“Unless someone like you cares a whole awful lot, Nothing is going to get better. It's not.” --Dr. Seuss

#5 nuser

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Posted 01 December 2017 - 05:08 PM

Golden
Praying to the Lord Hasus that he would take him Home.


#6 Progressive whisperer

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Posted 01 December 2017 - 05:27 PM

Trump is the symptom, today’s GOP is the disease.

The plutocrats build a party based on rage and stupid, and have made it clear to their minions that with total control there WILL be a repayment or they fund a different set of tools.

Meanwhile the base says “Sure, Roy Boy molested children, but otherwise I’d have to vote for a n*er lovin’ Democrat... that ain’t gonna happen! Besides, it sure does piss off the libs!”.

Dump is just making the rot obvious.
Trump delenda est.
GOP delenda est.
Resist!

#7 nuser

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Posted 01 December 2017 - 06:57 PM

P.W
Same crowd when in a disaster where most people die,
A lone survivor will proclaim : the Lord Jesus spared me!
May one ask ,why were the others not?

#8 AnBr

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Posted 01 December 2017 - 07:47 PM

View PostProgressive whisperer, on 01 December 2017 - 05:27 PM, said:

Trump is the symptom, today’s GOP is the disease.

The plutocrats build a party based on rage and stupid, and have made it clear to their minions that with total control there WILL be a repayment or they fund a different set of tools.

Meanwhile the base says “Sure, Roy Boy molested children, but otherwise I’d have to vote for a n*er lovin’ Democrat... that ain’t gonna happen! Besides, it sure does piss off the libs!”.

Dump is just making the rot obvious.

Agree, but I think commandeer a party is the phrase you are looking for, not build
"Science is more than a body of knowledge; it is a way of thinking. I have a foreboding of an America in my children's or grandchildren's time - when the United States is a service and information economy; when nearly all the key manufacturing industries have slipped away to other countries; when awesome technological powers arc in the hands of a very few, and no one representing the public interest can even grasp the issues; when the people have lost the ability to set their own agendas or knowledgeably question those in authority; when, clutching our crystals and nervously consulting our horoscopes, our critical faculties in decline, unable to distinguish between what feels good and what's true, we slide, almost without noticing, back into superstition and darkness.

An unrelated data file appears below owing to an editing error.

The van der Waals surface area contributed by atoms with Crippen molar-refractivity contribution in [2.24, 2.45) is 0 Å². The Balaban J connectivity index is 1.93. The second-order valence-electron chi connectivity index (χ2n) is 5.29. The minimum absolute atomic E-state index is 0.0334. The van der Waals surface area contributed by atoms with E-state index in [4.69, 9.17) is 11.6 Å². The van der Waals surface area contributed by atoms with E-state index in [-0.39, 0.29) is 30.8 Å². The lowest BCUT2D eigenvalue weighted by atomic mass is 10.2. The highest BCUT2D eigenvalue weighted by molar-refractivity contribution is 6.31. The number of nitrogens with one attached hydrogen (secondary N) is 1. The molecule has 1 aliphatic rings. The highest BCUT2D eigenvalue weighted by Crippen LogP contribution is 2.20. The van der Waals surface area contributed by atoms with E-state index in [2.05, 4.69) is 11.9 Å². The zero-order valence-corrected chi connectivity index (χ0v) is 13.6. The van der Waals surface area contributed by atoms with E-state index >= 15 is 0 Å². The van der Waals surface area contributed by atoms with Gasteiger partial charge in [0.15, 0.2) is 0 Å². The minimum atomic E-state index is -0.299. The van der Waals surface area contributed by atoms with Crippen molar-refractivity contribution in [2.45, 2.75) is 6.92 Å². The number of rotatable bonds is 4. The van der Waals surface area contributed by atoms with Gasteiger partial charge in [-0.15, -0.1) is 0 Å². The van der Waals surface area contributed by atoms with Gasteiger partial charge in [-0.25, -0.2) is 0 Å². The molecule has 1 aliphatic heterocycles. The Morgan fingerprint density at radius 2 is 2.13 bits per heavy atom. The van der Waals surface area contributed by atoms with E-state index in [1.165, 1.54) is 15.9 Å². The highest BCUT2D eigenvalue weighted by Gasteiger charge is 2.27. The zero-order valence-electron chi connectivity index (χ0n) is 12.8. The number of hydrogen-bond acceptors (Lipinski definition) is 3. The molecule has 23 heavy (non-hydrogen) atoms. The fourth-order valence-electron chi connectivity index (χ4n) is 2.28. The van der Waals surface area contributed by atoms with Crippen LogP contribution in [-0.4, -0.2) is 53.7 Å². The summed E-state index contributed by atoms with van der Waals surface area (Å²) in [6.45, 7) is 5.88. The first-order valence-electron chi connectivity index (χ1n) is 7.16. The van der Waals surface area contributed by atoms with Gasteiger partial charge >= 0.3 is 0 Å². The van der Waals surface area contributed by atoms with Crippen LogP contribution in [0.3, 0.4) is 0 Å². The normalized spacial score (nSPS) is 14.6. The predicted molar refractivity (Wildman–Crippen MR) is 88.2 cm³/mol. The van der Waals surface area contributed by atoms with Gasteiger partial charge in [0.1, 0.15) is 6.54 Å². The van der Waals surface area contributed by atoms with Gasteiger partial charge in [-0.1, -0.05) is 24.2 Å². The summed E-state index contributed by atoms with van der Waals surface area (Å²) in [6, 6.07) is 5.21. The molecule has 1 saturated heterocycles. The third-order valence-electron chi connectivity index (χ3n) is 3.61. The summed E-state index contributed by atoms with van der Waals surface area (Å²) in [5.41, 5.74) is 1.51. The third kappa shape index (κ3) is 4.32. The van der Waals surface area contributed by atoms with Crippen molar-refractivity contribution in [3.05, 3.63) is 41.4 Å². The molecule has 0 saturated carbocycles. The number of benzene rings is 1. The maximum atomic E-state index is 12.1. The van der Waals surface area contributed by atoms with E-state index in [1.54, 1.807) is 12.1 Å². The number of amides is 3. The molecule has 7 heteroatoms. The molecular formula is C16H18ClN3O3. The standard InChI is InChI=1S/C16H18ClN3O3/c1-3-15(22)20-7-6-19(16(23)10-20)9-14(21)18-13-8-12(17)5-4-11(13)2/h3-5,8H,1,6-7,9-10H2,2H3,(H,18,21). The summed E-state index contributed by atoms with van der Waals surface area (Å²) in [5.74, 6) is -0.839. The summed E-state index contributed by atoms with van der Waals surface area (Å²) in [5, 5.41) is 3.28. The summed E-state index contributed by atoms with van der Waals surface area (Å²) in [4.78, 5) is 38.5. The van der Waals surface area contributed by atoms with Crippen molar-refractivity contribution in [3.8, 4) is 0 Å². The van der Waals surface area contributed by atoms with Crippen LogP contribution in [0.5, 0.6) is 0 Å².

— Carl Sagan
The Demon-Haunted World: Science as a Candle in the Dark
1995


“As democracy is perfected, the office of president represents, more and more closely, the inner soul of the people. On some great and glorious day the plain folks of the land will reach their heart's desire at last and the White House will be adorned by a downright moron.”

— H.L. Mencken
On Politics: A Carnival of Buncombe


“The test of our progress is not whether we add more to the abundance of those who have much; it is whether we provide enough for those who have too little.”

— Franklin Delano Roosevelt
Second inaugural address January, 1937

#9 baw1064

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Posted 02 December 2017 - 03:44 AM

 golden_valley, on 01 December 2017 - 12:15 PM, said:

All I see in the future is more winner take all, our team won so suck it! behavior.